BPM Bullets Per Minute Review: Disco DOOM

If you've been playing DOOM and have felt it's glory kills and demon-slaying are a little on the tame side, then BPM: Bullets Per Minute may well be worth a look.

An explosive, deadly romp through music-infused caverns and dungeons, it's got a lot to like - but it also trips over itself with its violent choreography every now and again.

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Tangerine Dream

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When first starting up, it's easy to feel like you've accidentally dabbed some paprika into your eye. BPM is very orange, and it's a little hard to take in at first. The walls? Orange. The floor? Orange. The enemies? Well, for the most part they're also the same colour as David Dickinson.

It certainly grabbed my attention, and while I did feel like my dreams were painted a shade of tangerine after playing, it's the audio that should draw most of your attention in BPM.

That's because all of your offensive actions are tied to the beat of the game's soundtrack. It's not quite as metal as Mick Gordon's efforts on DOOM, but it's still a rip-roaring good time. Fire your weapon on the beat, and boom, headshot.

Miss your window, though, and your gun can jam. Add in the fact you need to reload in time with the music, too, and it's easy to feel like everything is against you. Thankfully, the same rules apply to the game's monsters, so you'll be doing a lot of awkward first-person dancing as you shuffle around to time your next attack.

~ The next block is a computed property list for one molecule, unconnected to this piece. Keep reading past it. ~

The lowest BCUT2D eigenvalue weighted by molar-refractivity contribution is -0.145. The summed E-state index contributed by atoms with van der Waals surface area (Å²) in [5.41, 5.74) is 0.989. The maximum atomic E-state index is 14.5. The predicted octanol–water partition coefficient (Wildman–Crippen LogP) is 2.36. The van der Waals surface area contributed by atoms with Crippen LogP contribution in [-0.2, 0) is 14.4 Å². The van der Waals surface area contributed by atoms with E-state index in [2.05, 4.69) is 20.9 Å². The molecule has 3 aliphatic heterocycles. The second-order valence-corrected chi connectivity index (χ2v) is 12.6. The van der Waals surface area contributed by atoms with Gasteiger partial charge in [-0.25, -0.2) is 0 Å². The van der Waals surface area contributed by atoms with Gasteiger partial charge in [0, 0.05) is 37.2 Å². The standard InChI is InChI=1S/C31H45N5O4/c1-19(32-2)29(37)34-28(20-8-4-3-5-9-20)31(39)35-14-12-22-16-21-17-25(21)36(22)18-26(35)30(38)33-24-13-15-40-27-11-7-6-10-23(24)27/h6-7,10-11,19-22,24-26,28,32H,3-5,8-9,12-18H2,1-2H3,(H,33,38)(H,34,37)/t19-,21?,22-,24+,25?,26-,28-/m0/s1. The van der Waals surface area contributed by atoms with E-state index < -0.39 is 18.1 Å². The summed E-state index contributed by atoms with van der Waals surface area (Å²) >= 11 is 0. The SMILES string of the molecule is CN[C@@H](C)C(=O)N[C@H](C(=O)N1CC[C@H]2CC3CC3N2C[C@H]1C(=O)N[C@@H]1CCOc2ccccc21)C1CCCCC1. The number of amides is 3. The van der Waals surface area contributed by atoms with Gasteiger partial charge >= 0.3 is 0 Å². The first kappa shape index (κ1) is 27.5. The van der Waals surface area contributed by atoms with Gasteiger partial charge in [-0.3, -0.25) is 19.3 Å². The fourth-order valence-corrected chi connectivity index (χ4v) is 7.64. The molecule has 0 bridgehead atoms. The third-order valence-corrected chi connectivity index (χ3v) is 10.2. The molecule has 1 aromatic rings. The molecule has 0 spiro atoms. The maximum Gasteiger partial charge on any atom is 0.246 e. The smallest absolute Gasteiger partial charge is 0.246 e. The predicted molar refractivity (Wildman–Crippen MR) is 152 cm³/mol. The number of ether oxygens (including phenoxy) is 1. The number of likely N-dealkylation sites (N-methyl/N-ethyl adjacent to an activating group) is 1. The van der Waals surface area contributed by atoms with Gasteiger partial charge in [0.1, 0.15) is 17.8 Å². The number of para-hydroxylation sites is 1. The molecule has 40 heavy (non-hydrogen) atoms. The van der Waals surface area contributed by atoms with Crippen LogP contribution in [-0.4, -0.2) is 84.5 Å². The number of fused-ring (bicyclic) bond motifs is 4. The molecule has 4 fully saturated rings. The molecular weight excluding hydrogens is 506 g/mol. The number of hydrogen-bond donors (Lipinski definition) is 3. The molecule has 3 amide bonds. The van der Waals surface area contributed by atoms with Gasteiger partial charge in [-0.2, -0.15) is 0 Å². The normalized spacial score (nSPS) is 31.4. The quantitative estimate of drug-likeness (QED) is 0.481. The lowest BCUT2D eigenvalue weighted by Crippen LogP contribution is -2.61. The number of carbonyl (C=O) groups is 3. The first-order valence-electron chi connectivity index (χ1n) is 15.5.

Bullet Ballet

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If this all sounds a bit much, there's an autho-rhythm option, but you'd arguably be missing the point.

Get the hang of it, though, and it's easy to get into a flow state of sorts where there is nothing but rock music and orange visuals - everything else just sort of fades away.

Movement is less constrained, so this isn't a Crypt of the Necrodancer situation, and that's probably for the best - lest you be subjected to some kind of demonic Hokey Cokey. Movement is constant, and if you're standing still, you're doing it wrong.

Rogue Rythms

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As someone that's more than a little hooked on roguelikes, I was looking forward to seeing what BPM could offer in that regard, but it's disappointingly a little staid.

Earn some stat buffs by visiting statues, sure, but there's no way to upgrade your next run. Roguelikes are at their best when your death feels equally like a lesson and a fresh start, and while I'd have loved to see a new starting weapon or even a new path through a level, those are absent here.

Between rounds, players can carry any coins they deposit into a bank, but it doesn't spawn often enough to feel like a meaningful investment - meaning all too often I ended up wasting currency on a run.

Levels also feel a little one-note. Sure the dungeons are great fun to swashbuckle through with your audio-driven arsenal, but all too often the same layouts appear.


BPM: Bullets Per Minute is a fun shooter with a banging soundtrack, but its roguelike elements feel a tad undercooked.

Still, where else can you dance around like a demon slayer while tearing through the hordes of hell, shooting on the beat and keeping the party going?


Reviewed on PC

Review copy provided by the publisher

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